A great idea and a great business model are not the same thing.
Business Model Alchemist, Innovator, Strategyzer Creator
Even if you have a great idea, success is far from assured.
Predictable biz models can work but do not give you a competitive advantage.
Can you conceive a biz model where you give your value proposition away for free?
Lesson: Business Model Canvas with Alexander Osterwalder
Step #4 Idea to Biz: A great idea and a great business model are not the same thing
Episode One: Getting from Business Idea to Business Model
Narrator: This is the story of Beth, her friend Carl, and an idea they believed could become a great business. It's the story of how they succeeded. And if you're an entrepreneur, or anyone with a great idea, it could easily be your story, too.
But let's begin at the beginning. See, even if you have a great idea, success is far from assured. That's because for every great idea that has shaped our world, there are thousands of seemingly great ideas that have flopped. In order to succeed, a great business idea needs a great business model, and they're not the same thing.
Once your idea meets the world, it will meet customers. If they don't care about the problem your idea solves for them, it's game over. But even if customers love your value proposition, you can fail if your business model is not scalable and financially sustainable. You'll need to find reliable channels to reach and acquire your customers. You'll need to build an infrastructure that won't collapse as your business begins to grow.
Failing to do just one of these things can mean death to your business, however great your idea is. That's why your first work is to search for the right business model, to map this world of challenges so that it can be tamed and organized, allowing you to explore it, manage it, and plan for it.
What if there was a tool that could help you with this challenge simply and visually? A tool that makes it easier to stress test your ideas, track your progress, and avoid breaking the bank along the way? What if it was possible to design and test business models in a way that gives your idea a better shot at rising to the level of the great businesses that are shaping our world?
It is. And though the journey for these guys, and for you, won't be a walk in a park, all you'll need is your creativity, willingness to work, and passion for your idea. We'll give you the rest.
Episode Two: Visualizing Your Business Model
Narrator: This is the business model canvas. It's just what Beth and Carl will need to craft a powerful business model, and it can do the same for you. Let's dive in and see how it works.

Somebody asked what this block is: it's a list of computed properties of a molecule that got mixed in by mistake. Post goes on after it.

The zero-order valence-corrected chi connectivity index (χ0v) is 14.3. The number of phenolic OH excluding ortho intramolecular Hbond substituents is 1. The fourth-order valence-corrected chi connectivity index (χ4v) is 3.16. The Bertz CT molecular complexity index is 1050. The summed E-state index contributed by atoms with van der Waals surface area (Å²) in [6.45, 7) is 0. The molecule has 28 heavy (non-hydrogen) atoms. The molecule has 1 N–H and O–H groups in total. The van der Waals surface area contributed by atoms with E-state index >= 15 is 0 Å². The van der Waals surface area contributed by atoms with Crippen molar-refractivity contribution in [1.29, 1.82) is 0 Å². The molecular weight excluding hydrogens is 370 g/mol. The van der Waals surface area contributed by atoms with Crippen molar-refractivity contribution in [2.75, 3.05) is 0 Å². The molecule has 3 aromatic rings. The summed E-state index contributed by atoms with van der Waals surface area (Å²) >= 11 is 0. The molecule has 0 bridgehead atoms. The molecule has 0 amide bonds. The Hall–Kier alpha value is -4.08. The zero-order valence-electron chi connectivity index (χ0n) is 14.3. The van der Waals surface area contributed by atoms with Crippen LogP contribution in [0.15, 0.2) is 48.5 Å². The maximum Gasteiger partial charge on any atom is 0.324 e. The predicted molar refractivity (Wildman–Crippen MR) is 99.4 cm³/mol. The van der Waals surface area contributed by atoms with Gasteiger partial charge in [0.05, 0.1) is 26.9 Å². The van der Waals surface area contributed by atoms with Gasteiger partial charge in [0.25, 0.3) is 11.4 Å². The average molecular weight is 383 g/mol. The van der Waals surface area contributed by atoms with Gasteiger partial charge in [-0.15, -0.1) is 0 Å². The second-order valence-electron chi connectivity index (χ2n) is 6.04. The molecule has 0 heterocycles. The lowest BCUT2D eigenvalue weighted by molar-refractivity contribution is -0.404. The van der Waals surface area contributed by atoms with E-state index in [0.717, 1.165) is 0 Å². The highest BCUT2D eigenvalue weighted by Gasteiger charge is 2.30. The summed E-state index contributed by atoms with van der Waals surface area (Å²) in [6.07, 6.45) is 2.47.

There are nine essential building blocks that make up any business model. When you get all nine blocks working together, you'll have answered the fundamental questions any business model must solve.
We'll start here with customer segments. These are all the people or organizations for which you're creating value.
For each segment, you have a specific value proposition. These are the bundles of products and services that create value for your customers.
Channels describe through which touchpoints you're interacting with customers and delivering value.
The customer relationships outline the types of relationships you're establishing with your customers and how you're acquiring and retaining them.
Pricing mechanisms through which your business model captures value are documented under revenue streams.
The key resources show which assets are indispensable in your business model so you can describe the infrastructure you need to create, deliver, and capture value.
The key activities show which things you need to be able to perform well.
The key partners show who can help you leverage your business model, since you won't own all key resources yourself, nor will you perform all key activities.
Once you understand your business model's infrastructure, you'll also have an idea of its cost structure.
Any business model can be mapped this way: nine building blocks working to reinforce and strengthen each other. But before you make a model for yourself, it helps to see what a breakthrough business model looks like in action, like this one.
Low-cost airlines revolutionized air travel thanks to their disruptive business model. Let's first look at their value proposition. A low-cost airline offers ultra-cheap flights to their main customer segment, budget travelers, by adopting a no-frills policy. And this leads to additional revenue streams, because customers pay for their ticket and additional fees on items like food and drink, priority boarding, and luggage.
The airlines save even more money through their choice of channels, selling only through call centers and the Internet, making for efficient, if not always convenient, customer relationships that are automated and often impersonal.
Okay. That covers the right side of the canvas, the part everyone can see. The left side of the canvas is what's going on backstage, like their choice of key resources. They reduce maintenance and training costs by using a single aircraft model for the whole fleet, and they only fly to cheap airports where it's cost-efficient to land, or where they even get paid to touch down.
Planes that do land have quick turnarounds, so they get back in the air, earning money as quickly as possible. And they form key partnerships with others in the travel industry, like car rental, hotel, and insurance companies. Finally, under cost structures, all maintenance, training, airport, and call center costs are trimmed to their lowest levels.
All of these pieces working together make their fares almost impossible for traditional airlines to compete with. There's nothing superior about these airlines except their business models. They're reaching an entirely new segment of travelers out of reach for traditional airlines.
Cutting out cost is pretty exciting, right? But wait! Just because it's successful for discount airlines doesn't mean it'll work for your idea.